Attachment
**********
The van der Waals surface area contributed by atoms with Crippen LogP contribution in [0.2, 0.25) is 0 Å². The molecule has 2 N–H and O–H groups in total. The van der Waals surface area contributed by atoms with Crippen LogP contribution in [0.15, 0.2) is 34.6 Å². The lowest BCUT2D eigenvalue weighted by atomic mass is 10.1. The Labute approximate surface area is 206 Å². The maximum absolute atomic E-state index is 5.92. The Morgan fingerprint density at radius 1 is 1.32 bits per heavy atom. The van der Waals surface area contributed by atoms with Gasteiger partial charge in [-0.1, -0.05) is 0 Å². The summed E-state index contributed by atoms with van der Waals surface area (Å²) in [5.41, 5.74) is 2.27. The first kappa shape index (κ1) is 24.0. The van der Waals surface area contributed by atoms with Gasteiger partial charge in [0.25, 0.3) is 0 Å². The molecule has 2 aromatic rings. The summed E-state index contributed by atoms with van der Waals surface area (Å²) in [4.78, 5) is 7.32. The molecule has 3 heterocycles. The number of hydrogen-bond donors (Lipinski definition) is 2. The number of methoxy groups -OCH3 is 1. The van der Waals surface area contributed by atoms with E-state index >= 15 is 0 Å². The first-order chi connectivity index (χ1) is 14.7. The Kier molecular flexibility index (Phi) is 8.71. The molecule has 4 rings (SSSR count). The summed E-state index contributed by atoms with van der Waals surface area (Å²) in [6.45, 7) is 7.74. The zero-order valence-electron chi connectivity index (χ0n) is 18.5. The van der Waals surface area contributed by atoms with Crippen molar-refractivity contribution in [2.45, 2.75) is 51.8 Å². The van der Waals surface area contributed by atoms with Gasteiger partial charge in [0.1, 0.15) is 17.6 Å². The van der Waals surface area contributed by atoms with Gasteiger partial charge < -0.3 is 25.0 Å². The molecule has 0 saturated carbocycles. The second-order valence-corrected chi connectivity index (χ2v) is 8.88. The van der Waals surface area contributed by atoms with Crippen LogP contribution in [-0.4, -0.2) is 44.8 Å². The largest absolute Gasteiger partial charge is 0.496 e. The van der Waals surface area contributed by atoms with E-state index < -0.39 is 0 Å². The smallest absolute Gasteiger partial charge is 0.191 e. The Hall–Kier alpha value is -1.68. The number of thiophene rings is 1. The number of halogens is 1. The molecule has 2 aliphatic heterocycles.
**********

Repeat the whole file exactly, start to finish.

The van der Waals surface area contributed by atoms with Crippen LogP contribution in [0.2, 0.25) is 0 Å². The molecule has 2 N–H and O–H groups in total. The van der Waals surface area contributed by atoms with Crippen LogP contribution in [0.15, 0.2) is 34.6 Å². The lowest BCUT2D eigenvalue weighted by atomic mass is 10.1. The Labute approximate surface area is 206 Å². The maximum absolute atomic E-state index is 5.92. The Morgan fingerprint density at radius 1 is 1.32 bits per heavy atom. The van der Waals surface area contributed by atoms with Gasteiger partial charge in [-0.1, -0.05) is 0 Å². The summed E-state index contributed by atoms with van der Waals surface area (Å²) in [5.41, 5.74) is 2.27. The first kappa shape index (κ1) is 24.0. The van der Waals surface area contributed by atoms with Gasteiger partial charge in [0.25, 0.3) is 0 Å². The molecule has 2 aromatic rings. The summed E-state index contributed by atoms with van der Waals surface area (Å²) in [4.78, 5) is 7.32. The molecule has 3 heterocycles. The number of hydrogen-bond donors (Lipinski definition) is 2. The number of methoxy groups -OCH3 is 1. The van der Waals surface area contributed by atoms with E-state index >= 15 is 0 Å². The first-order chi connectivity index (χ1) is 14.7. The Kier molecular flexibility index (Phi) is 8.71. The molecule has 4 rings (SSSR count). The summed E-state index contributed by atoms with van der Waals surface area (Å²) in [6.45, 7) is 7.74. The zero-order valence-electron chi connectivity index (χ0n) is 18.5. The van der Waals surface area contributed by atoms with Crippen molar-refractivity contribution in [2.45, 2.75) is 51.8 Å². The van der Waals surface area contributed by atoms with Gasteiger partial charge in [0.1, 0.15) is 17.6 Å². The van der Waals surface area contributed by atoms with Gasteiger partial charge < -0.3 is 25.0 Å². The molecule has 0 saturated carbocycles. The second-order valence-corrected chi connectivity index (χ2v) is 8.88. The van der Waals surface area contributed by atoms with Crippen LogP contribution in [-0.4, -0.2) is 44.8 Å². The largest absolute Gasteiger partial charge is 0.496 e. The van der Waals surface area contributed by atoms with E-state index < -0.39 is 0 Å². The smallest absolute Gasteiger partial charge is 0.191 e. The Hall–Kier alpha value is -1.68. The number of thiophene rings is 1. The number of halogens is 1. The molecule has 2 aliphatic heterocycles.